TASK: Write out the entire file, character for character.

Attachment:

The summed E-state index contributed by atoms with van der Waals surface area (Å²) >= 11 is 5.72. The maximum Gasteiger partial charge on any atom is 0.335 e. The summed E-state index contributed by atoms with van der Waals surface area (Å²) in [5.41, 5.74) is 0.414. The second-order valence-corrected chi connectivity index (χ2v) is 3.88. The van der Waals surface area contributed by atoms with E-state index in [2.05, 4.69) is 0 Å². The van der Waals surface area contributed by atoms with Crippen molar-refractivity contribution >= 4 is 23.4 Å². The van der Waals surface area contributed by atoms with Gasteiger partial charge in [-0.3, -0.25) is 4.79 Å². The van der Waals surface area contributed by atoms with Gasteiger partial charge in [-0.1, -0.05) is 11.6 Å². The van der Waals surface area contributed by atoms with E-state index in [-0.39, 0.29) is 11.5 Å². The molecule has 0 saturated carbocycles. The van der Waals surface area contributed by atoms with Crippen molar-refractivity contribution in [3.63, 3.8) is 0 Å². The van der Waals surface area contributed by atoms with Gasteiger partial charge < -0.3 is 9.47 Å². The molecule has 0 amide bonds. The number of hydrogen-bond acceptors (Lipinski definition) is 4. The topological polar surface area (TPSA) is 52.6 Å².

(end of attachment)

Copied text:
The summed E-state index contributed by atoms with van der Waals surface area (Å²) >= 11 is 5.72. The maximum Gasteiger partial charge on any atom is 0.335 e. The summed E-state index contributed by atoms with van der Waals surface area (Å²) in [5.41, 5.74) is 0.414. The second-order valence-corrected chi connectivity index (χ2v) is 3.88. The van der Waals surface area contributed by atoms with E-state index in [2.05, 4.69) is 0 Å². The van der Waals surface area contributed by atoms with Crippen molar-refractivity contribution >= 4 is 23.4 Å². The van der Waals surface area contributed by atoms with Gasteiger partial charge in [-0.3, -0.25) is 4.79 Å². The van der Waals surface area contributed by atoms with Gasteiger partial charge in [-0.1, -0.05) is 11.6 Å². The van der Waals surface area contributed by atoms with E-state index in [-0.39, 0.29) is 11.5 Å². The molecule has 0 saturated carbocycles. The van der Waals surface area contributed by atoms with Crippen molar-refractivity contribution in [3.63, 3.8) is 0 Å². The van der Waals surface area contributed by atoms with Gasteiger partial charge < -0.3 is 9.47 Å². The molecule has 0 amide bonds. The number of hydrogen-bond acceptors (Lipinski definition) is 4. The topological polar surface area (TPSA) is 52.6 Å².